# $(1+\epsilon)$-injective Banach spaces, complex scalars

It is well known that a real Banach space which is $(1+\epsilon)$-injective for every $\epsilon >0$ is already 1-injective (Lindenstrauss Memoirs AMS, 1964, download here). Using common terminology, If $E$ is a $\mathcal{P}_{1+\epsilon}$-space for every $\epsilon >0$ then $E$ is a $\mathcal{P}_1$-space.

The proof of Lindenstrauss seems valid only for real scalars. Has a proof of the corresponding statement for complex scalars appeared in the literature?

This result is easier if $E$ is a dual space, and the proof in Semadeni's book seems to work for complex scalars.

[Edit 7/1/2013] After 1 month and 138 views, no answer is posted. Two experts (not on MO) have told me they did not know of a reference. This is likely not in the literature, which is somewhat surprising to me.

With editorial license, I am changing the question: Give a proof of the statement for complex scalars.

[Edit 8/20/2013] Per a reader's suggestion, be warned that the proof I offered below turned out to be incorrect, as mentioned at the end. Maybe the idea can be rescued.

• Sure, because for dual spaces you can use weak$^*$ compactness. A similar proof shows that a dual space that is $\pi_{\lambda}^\infty$ for every $\lambda > 1$ is $1$-injective. Commented Jun 4, 2013 at 15:29
• Why a down vote for this good question? Commented Jun 4, 2013 at 18:17
• @BillJohnson it is sad to waste this bounty in vain. May be you have any ideas how to prove this theorem for complex case? Commented Sep 6, 2013 at 12:37
• I have not had time to think about it, Norbert. Fred is an expert on this topic, so I don't expect it to be easy. Commented Sep 13, 2013 at 18:42

## 1 Answer

Edit: I apologize for not catching the mistake sooner, but at least this can serve as an example of how science evolves. If you don't make any mistakes, you aren't thinking.

I will have to uncheck this answer since the question is still open.

The statement for complex scalars is true. In the mid-to-late 60's, not long after Lindenstrauss' memoir was published, the theory of the "injective hull of a Banach space" was completely worked out. It is pretty well covered in Section 11 of Lacey, "The Isometric Theory of Classical Banach Spaces". There we see that every Banach space $$X$$ is isometrically embedded with an "essential embedding" into a unique $$C(K)$$ space where $$K$$ is compact and extremally disconnected (sometimes called "Stonean"). For our theorem, it therefore suffices to prove that if $$X$$ is a $$P_{1+\epsilon}$$ space for every $$\epsilon > 0$$ then $$X$$ has no proper essential extension.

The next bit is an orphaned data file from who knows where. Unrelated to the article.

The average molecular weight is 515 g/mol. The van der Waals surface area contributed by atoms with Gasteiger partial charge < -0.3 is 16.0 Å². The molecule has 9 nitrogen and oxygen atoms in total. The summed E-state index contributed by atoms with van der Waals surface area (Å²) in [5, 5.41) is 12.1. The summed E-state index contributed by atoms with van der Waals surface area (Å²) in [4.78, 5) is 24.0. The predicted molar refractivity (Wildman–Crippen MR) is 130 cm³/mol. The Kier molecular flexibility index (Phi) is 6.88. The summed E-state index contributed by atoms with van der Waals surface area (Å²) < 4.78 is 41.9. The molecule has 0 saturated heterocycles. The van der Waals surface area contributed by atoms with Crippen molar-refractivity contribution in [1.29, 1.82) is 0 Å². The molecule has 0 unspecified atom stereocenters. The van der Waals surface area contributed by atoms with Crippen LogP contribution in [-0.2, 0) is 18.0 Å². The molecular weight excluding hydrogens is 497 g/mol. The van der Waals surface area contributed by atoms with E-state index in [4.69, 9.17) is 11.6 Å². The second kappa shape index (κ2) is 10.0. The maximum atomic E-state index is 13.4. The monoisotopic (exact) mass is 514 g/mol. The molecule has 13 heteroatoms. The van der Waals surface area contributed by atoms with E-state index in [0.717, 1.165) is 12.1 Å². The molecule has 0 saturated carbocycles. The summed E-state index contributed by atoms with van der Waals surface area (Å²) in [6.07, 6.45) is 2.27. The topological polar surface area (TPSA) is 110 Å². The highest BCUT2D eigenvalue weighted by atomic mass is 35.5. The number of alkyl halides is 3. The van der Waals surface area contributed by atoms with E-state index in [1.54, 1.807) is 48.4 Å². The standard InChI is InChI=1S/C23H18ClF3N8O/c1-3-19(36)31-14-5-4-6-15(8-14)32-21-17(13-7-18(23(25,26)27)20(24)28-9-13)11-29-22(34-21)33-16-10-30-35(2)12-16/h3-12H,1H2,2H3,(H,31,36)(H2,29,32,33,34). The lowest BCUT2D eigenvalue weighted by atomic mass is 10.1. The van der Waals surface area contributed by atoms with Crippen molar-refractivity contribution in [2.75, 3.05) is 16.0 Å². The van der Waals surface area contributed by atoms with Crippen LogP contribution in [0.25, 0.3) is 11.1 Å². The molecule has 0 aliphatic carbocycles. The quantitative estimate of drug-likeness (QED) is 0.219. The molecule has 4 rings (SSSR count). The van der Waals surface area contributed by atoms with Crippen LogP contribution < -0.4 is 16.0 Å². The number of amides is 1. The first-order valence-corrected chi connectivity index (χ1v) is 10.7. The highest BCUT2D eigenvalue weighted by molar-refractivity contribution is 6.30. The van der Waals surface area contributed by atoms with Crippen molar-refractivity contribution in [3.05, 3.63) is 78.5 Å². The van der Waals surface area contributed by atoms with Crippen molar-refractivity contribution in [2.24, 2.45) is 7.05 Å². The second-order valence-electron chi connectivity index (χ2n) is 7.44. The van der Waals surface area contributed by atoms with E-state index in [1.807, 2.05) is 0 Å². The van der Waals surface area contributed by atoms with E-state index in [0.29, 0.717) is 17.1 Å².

We use the criterion for essential extensions given by Lacey, p. 89: if $$X\subset Y$$ then $$Y$$ is an essential extension of $$X$$ if and only if the only seminorm on $$Y$$ which is dominated by the norm on $$Y$$ and equal to the norm on $$X$$ is the norm on $$Y$$ itself.

For a $$P_{1+\epsilon}$$ subspace $$X\subset Y$$, we define a seminorm $$\rho$$ on $$Y$$ by $$\rho(y) = \inf\{\|P(y)\|: P \: \text{is a projection of}\: Y \: \text{onto}\: X\}.$$

The proof of the triangle inequality $$\rho(y_1 + y_2)\le \rho(y_1) + \rho(y_2)$$ uses the following lemma: Given $$y_1,\: y_2 \in Y$$ which are linearly independent (mod $$X$$) and projections $$P_1,\: P_2$$ from $$Y$$ onto $$X$$, there exists a projection $$P:Y \twoheadrightarrow X$$ with $$P(y_i) = P_i(y_i),\: i=1,2$$. (Here we use the fact that $$X$$ has the extension property: bounded linear operators into $$X$$ can be extended.) Since $$X$$ is $$P_{1+\epsilon}$$ for all $$\epsilon > 0$$, we have $$\rho(y) \le \|y\|$$ on $$Y$$ and $$\rho(x) = \|x\|$$ for $$x\in X$$. But if $$Y$$ is a proper extension of $$X$$, $$\rho$$ can not be equal to the norm on $$Y$$. Thus $$Y$$ is not an essential extension by the criterion mentioned. QED

Notice that this proof is valid for real and complex scalars.

[Edit 7/6/2013]: Oops! I just reread this and I realize that the function $$\rho$$ as defined above does NOT in general satisfy the triangle inequality. I believe the lemma, as stated, is true, but that is not sufficient to prove the triangle inequality. I can provide a counterexample if requested, but I must withdraw the claim. I still have hopes that a proof showing that $$X$$ has no proper essential extension can be found. In particular, as follows from the above remark about the injective hull, it suffices to show that $$X$$ is not a proper subspace by an essential embedding into any $$C(K)$$ with $$K$$ extremally disconnected. This is equivalent to showing that, for any isometric embedding of $$X$$ onto a proper subspace of such a $$C(K)$$, $$K$$ will have a proper closed subspace which is norming for $$X$$ (see Lacey).